I've got this old Berlin song in my head. It pops in there every time I think about the Metro Caf & eacute;. Not that the Metro Caf & eacute; has anything at all to do with early-'80s synth-pop. It's just that... wait. Maybe there is a connection after all.
When I asked Metro Caf & eacute; owner -- known simply as Swanee -- how long he had been serving lunch-hungry downtowners at this location, he proudly replied, "19 years and one month."
Nineteen years? Where have I been all this time? Not in the Sherwood Mall in the 500 block of West Riverside, that's for sure. But I kind of wish I had. I mean, to be in business -- in this business in this town -- for almost two decades, well, you must have nailed the formula for success. Clearly, I had some catching up to do. (Incidentally, 19 years and one month ago is just about the time Berlin's "The Metro" was being played on the radio and MTV. Coincidence? I'm sure of it.)
Yeah, the Metro has been under my nose for some time, or more accurately, over my head. You can see it street level from the intersection of Riverside and Stevens, on the Northwest corner, one floor up.
"We've become the reference point," says Swanee. "People used to say, 'Oh they're over there by Sheer Madness.' Now people go, "Where's Action Mortgage? Well it's right by the Metro Caf & eacute;."
Inside, the black-and-white and forest green color scheme is accented by lots of shiny chrome. It sparkles. It's clean. And, judging from the constant tidying up we were noticing, it's kept that way. Around noon, a tide of business types and shoppers flow in dressed in everything from fitted suits to sweaters to sweats. We even spied two women, sitting across from each other, drinking Bud Lites and smoking like there was no tomorrow (this was at 11:40 am). There is, in fact, a smoking area here, one that miraculously does not interfere with the non-smoking section. This happy co-existence is achieved through the use of nothing so high tech as two whirring box fans strategically positioned and tirelessly sucking smoke out through an open window. Whatever works, right?
The colorful menu boards change daily and are filled with diverse and thoughtful options. There are specialty sandwiches of all kinds -- and you can make your own, too. Soothing warm dishes, like tuna casserole, mac & amp; cheese, chicken pot pie and lasagna (with salad and bread for $5.75) rotate in and out of the daily lineup. There are soups ($2.25/ $3) and salads ($3.50-$4.25 for a regular), of course, along with chips, baked goods and pretty much every beverage known to humanity, including bottled beer.
But the main attraction seems to be the fresh carve. Each day, the Metro roasts a different hunk of meat, slices it up and serves it until it's history. You can get turkey breast every day along with the alternating schedule of savory slabs that include meatloaf, ham, roast beef and smoked turkey.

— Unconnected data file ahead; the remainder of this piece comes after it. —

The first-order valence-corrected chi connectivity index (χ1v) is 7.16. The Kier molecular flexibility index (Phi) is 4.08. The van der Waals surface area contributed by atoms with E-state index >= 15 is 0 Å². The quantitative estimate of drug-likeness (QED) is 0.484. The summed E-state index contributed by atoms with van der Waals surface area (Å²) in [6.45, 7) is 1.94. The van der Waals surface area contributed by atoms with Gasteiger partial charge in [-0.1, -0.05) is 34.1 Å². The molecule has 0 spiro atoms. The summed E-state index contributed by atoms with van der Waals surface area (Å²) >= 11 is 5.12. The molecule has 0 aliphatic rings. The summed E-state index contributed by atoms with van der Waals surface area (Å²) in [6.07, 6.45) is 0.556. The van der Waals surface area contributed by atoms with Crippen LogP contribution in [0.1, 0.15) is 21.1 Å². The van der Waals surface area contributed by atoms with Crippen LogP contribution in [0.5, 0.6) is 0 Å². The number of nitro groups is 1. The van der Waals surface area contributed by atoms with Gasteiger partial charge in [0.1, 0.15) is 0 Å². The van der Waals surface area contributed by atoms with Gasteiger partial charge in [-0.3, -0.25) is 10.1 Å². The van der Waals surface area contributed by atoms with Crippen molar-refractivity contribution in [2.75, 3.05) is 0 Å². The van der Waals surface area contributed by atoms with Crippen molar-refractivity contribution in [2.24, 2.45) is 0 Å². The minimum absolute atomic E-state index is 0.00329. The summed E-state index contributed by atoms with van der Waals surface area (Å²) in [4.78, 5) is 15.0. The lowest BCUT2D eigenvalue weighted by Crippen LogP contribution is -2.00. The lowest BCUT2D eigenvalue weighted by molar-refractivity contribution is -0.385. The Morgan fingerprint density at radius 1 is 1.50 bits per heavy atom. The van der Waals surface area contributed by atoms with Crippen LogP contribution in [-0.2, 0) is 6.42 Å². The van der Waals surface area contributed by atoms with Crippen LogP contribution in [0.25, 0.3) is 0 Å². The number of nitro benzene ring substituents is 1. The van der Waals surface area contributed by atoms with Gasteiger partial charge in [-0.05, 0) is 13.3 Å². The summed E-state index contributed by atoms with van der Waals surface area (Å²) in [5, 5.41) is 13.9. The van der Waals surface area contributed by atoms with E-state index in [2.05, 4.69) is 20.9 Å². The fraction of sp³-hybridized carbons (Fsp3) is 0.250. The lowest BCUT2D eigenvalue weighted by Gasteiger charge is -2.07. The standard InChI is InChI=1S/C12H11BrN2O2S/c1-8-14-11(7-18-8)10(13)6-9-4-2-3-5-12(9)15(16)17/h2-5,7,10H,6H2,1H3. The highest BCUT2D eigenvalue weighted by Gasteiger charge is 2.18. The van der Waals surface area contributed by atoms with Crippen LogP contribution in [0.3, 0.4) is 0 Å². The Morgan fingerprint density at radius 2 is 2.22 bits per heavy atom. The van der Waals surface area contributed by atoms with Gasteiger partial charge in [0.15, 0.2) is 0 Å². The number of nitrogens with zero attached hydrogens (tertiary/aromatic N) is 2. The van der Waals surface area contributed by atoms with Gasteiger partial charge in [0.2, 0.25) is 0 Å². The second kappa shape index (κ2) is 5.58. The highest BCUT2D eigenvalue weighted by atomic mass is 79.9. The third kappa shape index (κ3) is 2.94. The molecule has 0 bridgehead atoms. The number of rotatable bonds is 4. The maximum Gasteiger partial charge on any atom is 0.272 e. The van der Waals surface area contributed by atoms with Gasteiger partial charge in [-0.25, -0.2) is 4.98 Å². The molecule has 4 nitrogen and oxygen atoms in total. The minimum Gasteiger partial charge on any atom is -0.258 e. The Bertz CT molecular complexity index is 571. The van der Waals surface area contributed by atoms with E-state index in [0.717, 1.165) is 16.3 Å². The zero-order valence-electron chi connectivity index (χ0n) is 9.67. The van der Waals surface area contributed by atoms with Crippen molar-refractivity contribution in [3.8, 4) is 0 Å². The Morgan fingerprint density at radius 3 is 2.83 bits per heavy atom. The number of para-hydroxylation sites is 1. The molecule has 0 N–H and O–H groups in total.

Since the chow line is set up cafeteria-style, you not only see exactly what you are getting, you can also tweak your order as it is being filled.
"It's simple foods carefully prepared with no pretense," says Swanee. "And it's geared for working people."
The fresh roast of the day during our visit was pork tenderloin, a crew favorite. We love it so much in fact that each of us chose a lunch prominently featuring the pig. The "Perfect Trio" ($5.35) came with slices of the daily carve, potato du jour and choice of Caesar, spinach or house salad. Although one of our tasters was hankering for the Metro's potatoes Romanov (or au gratin, for that matter), she settled for that day's offering of a baked potato with butter and sour cream. The house salad is a crispy blend of romaine and other lettuces, mixed to order with the dressing of your choice and a variety of fixings. It was a fine match for the ever-so-slightly dry but nevertheless delicious pork roast. We also liked the shot glass-sized cup of applesauce that was neither too much nor not enough. A perfect little comfort lunch.
The carve and salad special ($5.35) consisted of a generous 1/3-pound pile of freshly sliced roast pork along with a choice of salad -- in this case, the spinach -- and a roll. The outstanding spinach salad (with bacon bits, mushrooms, mozzarella and zesty sweet and sour dressing) was complex in both taste and texture.
Our third bit of roast hog was in the form of a BBQ pork sandwich with a side of potato salad (we substituted the Caesar) for $5.25. The sandwich was tidy and filling but a tad bland. The Longhorn BBQ sauce was sweet but had no kick, nothing to set it off from the Wonder bread-like softness of the white bread bun. The Caesar side salad was flavorful though the lettuce was a bit limp.
Overall, it was a pleasure. And when we were finished eating, a worker cheerily cleared our table of trays and other refuse, encouraging us to take our time, while enjoying the many people-watching opportunities, the Metro's relaxed atmosphere and the terrific city views.